Hi everyone
I'm trying to solve this equation:
z^{4}+1 = 0
I've tried every method I can think of, such as De Moivre's formula, but I only get two complex roots.
What method do I use ?
I just want to know the method/procedure.
Hi everyone
I'm trying to solve this equation:
z^{4}+1 = 0
I've tried every method I can think of, such as De Moivre's formula, but I only get two complex roots.
What method do I use ?
I just want to know the method/procedure.
You could use Euler/de Moivre (which are easier), but another method would be to set:
$\displaystyle z^2=\pm i$
$\displaystyle (a+bi)^2=\pm i$
$\displaystyle (a^2-b^2)+(2ab)i=0\pm i$
By equating coefficients, you may determine the 4 roots.
Using Euler and de Moivre:
$\displaystyle e^{4\theta i}=\cos(\pi+2k\pi)+i\sin(\pi+2k\pi)$
$\displaystyle \theta=\frac{\pi}{4}(2k+1)$ where $\displaystyle k\in\{0,1,2,3\}$
Can you finish?
$\displaystyle z=e^{\theta i}=\cos(\theta)+i\sin(\theta)$
Now, use the 4 values we found above for $\displaystyle \theta$, i.e., $\displaystyle \theta=\frac{\pi}{4},\frac{3\pi}{4},\frac{5\pi}{4} ,\frac{7\pi}{4}$.
We have:
$\displaystyle z^4=-1=-1+0i$
We find: $\displaystyle |z|=\sqrt{(-1)^2+0^2}=1$ hence, we may state:
$\displaystyle z=e^{\theta i}\:\therefore\:z^4=e^{4\theta i}$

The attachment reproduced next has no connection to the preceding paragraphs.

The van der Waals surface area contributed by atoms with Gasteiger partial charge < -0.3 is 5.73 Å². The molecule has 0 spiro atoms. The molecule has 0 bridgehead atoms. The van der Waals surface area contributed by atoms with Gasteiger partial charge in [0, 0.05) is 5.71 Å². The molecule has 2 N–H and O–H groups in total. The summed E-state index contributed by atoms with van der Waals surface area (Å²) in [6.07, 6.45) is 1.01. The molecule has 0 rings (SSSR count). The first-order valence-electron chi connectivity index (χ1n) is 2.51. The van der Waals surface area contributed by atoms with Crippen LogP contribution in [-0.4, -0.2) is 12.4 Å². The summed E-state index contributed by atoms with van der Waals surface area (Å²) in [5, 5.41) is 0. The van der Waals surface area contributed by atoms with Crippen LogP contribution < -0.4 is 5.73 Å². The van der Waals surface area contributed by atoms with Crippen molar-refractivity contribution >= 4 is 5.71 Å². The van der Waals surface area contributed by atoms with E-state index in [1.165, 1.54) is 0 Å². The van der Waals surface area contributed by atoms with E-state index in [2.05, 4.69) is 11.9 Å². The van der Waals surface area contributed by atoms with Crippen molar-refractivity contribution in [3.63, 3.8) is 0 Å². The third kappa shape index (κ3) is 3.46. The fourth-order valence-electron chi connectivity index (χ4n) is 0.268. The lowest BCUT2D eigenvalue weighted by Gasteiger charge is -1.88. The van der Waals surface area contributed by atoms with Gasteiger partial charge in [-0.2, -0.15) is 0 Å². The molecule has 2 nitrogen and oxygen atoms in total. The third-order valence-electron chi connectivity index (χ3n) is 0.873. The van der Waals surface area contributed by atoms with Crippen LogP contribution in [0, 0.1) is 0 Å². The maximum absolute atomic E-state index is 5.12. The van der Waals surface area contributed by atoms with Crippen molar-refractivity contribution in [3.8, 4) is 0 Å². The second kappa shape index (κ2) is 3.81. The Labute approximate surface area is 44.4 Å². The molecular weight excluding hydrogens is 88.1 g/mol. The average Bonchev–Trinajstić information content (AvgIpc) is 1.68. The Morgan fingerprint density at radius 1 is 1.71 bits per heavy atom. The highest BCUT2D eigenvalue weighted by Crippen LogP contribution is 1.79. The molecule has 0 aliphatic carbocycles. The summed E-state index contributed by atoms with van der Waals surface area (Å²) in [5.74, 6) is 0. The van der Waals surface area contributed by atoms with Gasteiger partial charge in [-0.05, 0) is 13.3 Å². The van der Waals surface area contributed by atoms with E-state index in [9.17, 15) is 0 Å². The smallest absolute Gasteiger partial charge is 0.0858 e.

So, we must have:
$\displaystyle e^{4\theta i}=-1+0i=\cos(\pi+2k\pi)+i\sin(\pi+2k\pi)$ where $\displaystyle k\in\mathbb{Z}$
By Euler's formula, we know then:
$\displaystyle 4\theta=\pi(2k+1)$
$\displaystyle \theta=\frac{\pi}{4}(2k+1)$
Now, we want:
$\displaystyle 0\le \theta<2\pi$
$\displaystyle 0\le \frac{\pi}{4}(2k+1)<2\pi$
$\displaystyle 0\le 2k+1<8$
Since k is an integer, we have $\displaystyle k\in\{0,1,2,3\}$
Hence, we have:
$\displaystyle z=\cos\left(\frac{\pi}{4}(2k+1) \right)+i\sin\left(\frac{\pi}{4}(2k+1) \right)$
Now, use the values we found for k to compute the 4 roots.
Hello, Tala!
$\displaystyle \text{Solve: }\:z^4 +1 \:=\: 0$
DeMoivre's Theorem is the approach I would use.
We have: .$\displaystyle z^4 \;=\;-1 \;=\;\cos(\pi\!+\!2\pi n) + i\sin(\pi\!+\!2\pi n)$
Hence: . .$\displaystyle z \;=\;\bigg[\cos(\pi\!+\!2\pi n) + i\sin(\pi\!+\!2\pi n)\bigg]^{\frac{1}{4}}$
n . . . . . . $\displaystyle z\;=\; \cos\left(\tfrac{\pi}{4}\!+\!\tfrac{\pi}{2}n\right ) + i\sin\left(\tfrac{\pi}{4}\!+\!\tfrac{\pi}{2}n \right) \quad \text{ for }n = 0,1,2,3$